Cnut moved quickly to consolidate his conquest. He had himself formally crowned in London on 6 January 1017 and in July married Æthelred’s widow Emma to curry favour with his new subjects. In 1018 he dissolved his great Danish host, save forty ships, with a tribute payment of 10,500 pounds of silver from London alone and 72,000 pounds from the rest of the realm. His brother Harald died that same year, leaving Cnut in control of Denmark. In 1027 Scotland submitted to him and in 1028 he seized Norway from Olaf Haraldsson by parading a magnificent fleet up its coastline unopposed. In the words of Viking scholar Gwyn Jones, ‘Yet again a king who had lost command of the sea had lost his kingdom as a consequence, and Knut, who held that command, inherited.’ On a pilgrimage to Rome to attend the coronation of Conrad II as Holy Roman Emperor, Cnut penned a letter to the English people proclaiming himself ‘king of all England and Denmark and the Norwegians and some of the Swedes’. The Vikings and the Scandinavian inheritors of their legacy had achieved their zenith: they occupied lands as far west as Greenland; Yaroslav the Wise had brought the Varangian Rus to the apex of their power as Grand Prince of Kiev; the Kingdom of Dublin flourished under Sigtrygg Silkbeard; the descendants of the Viking chieftain Rollo ruled over one of the most powerful dukedoms in Christendom; and now the scion of Viking royalty held sway over England and most of Scandinavia.

The very audacity which had helped to create the Viking victory would now contribute to its defeat. Cnut died in Dorset on 12 November 1035, setting in motion a ripple of successions in a short span. Harald Harefoot, his son by his mistress Ælfgifu, inherited the crown of England, while Harthacnut, Cnut’s son by Emma, took the throne of Denmark. Magnus, the son of Cnut’s erstwhile enemy Olaf Haraldsson, ironically became king of Norway. When Harald Harefoot died in 1040, Harthacnut replaced him as king of England, but he himself passed away in 1042 and was succeeded by Edward, Æthelred’s son by Emma. At the same time Magnus assumed suzerainty over Denmark. This was contested by Earl Svein Estridsson, Cnut’s nephew, who met Magnus in one of the classic maritime confrontations of the era: the Battle of Aarhus in 1043. The two royal contenders lashed their longships together in opposing lines and the two lines clashed bow-to-bow off the east coast of Jutland around Christmas. As Snorre Sturlason told it, the tide was turned when Magnus sprang from his own shield wall to lead the boarding and subsequent clearing of Svein’s flagship. Estridsson himself escaped, however, and in 1045 was joined by Harald Hardrada, Magnus’ uncle and rival for control of Norway, who had just returned from service as captain of the Byzantine emperor’s Varangian Guard. This caused Magnus to placate Harald by sharing the throne of Norway with him. Magnus’ death in 1047 left Harald holding the crown of Norway alone, while Svein Estridsson dominated Denmark. Unwilling to accept this, Harald Hardrada initiated a protracted struggle to absorb Denmark at Svein’s expense. The conflict finally came to a climax at the Battle of Nissa off the coast of Halland in the spring of 1062.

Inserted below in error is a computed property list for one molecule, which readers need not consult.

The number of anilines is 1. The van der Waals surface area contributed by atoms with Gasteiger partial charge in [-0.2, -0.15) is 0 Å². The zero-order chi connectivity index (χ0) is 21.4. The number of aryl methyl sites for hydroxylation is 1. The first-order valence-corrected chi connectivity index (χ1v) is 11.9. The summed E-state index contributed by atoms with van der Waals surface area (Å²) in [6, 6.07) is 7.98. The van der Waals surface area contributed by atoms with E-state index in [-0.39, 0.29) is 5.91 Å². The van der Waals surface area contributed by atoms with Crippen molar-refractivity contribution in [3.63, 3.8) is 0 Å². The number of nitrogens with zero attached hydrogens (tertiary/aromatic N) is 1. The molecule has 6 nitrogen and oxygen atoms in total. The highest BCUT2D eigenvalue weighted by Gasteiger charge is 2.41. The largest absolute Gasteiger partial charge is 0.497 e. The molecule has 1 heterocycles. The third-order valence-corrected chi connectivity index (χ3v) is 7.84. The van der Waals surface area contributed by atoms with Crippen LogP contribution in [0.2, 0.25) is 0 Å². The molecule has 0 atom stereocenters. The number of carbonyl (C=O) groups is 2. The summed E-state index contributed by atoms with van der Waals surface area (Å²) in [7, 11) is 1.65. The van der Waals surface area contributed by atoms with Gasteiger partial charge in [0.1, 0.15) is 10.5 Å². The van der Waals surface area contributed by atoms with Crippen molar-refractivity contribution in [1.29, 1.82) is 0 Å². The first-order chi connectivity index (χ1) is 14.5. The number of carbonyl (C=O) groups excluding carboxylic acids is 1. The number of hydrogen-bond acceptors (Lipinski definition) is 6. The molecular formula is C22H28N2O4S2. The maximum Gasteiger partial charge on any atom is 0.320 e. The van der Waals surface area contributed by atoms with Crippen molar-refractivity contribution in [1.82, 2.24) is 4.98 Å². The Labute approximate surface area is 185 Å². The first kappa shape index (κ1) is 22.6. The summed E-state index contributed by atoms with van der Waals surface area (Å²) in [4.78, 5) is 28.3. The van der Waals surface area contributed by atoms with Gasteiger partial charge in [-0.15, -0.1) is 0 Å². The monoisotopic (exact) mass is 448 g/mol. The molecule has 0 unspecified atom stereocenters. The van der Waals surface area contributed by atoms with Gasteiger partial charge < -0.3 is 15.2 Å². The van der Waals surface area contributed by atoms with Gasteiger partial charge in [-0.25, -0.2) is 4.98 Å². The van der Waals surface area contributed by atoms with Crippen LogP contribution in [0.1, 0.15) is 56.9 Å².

According to the Heimskringla, Hardrada essentially challenged Svein to a winner-takes-all duel at sea: ‘In the winter King Harald sent word south to Denmark to King Svein that the following spring he should come from the south to the Elv [the Göta river in southwestern Sweden just north of Copenhagen] to meet him, and then they should both fight in such a way as to share their lands, and that one of them should have both kingdoms.’ Harald gathered a fleet of 150 ships for the purpose, including a great drakkar as his flagship. ‘Built after the size of the Long Serpent’, said Snorre Sturlason, it boasted seventy oars between the gilded ‘dragon’s head’ at the bow and the ‘dragon’s tail’ at the stern. Svein, however, failed to show up at the appointed place and time, so Harald harried the coast of Halland (a southwestern province of Sweden) to draw him out. It worked. Svein sought him out with 300 ships and found him at the mouth of the Nissan river (present-day Halmstad) late in the afternoon of 9 August. Both sides lashed all their ships together with the exception of a small squadron under Earl Hakon Ivarsson that Harald allowed to manoeuvre freely. This was decisive. The battle was long and hard-fought, lasting through the night, but eventually Hakon’s squadron turned the tide by attacking the flanks of the Danish line and culling out vulnerable vessels so that they could be overwhelmed one at a time. By morning, Svein had fled, along with most of his following, leaving seventy empty ships behind. Notwithstanding the outcome, both kings were weakened by the long war and eventually concluded an even-handed peace in 1064 at the Göta river.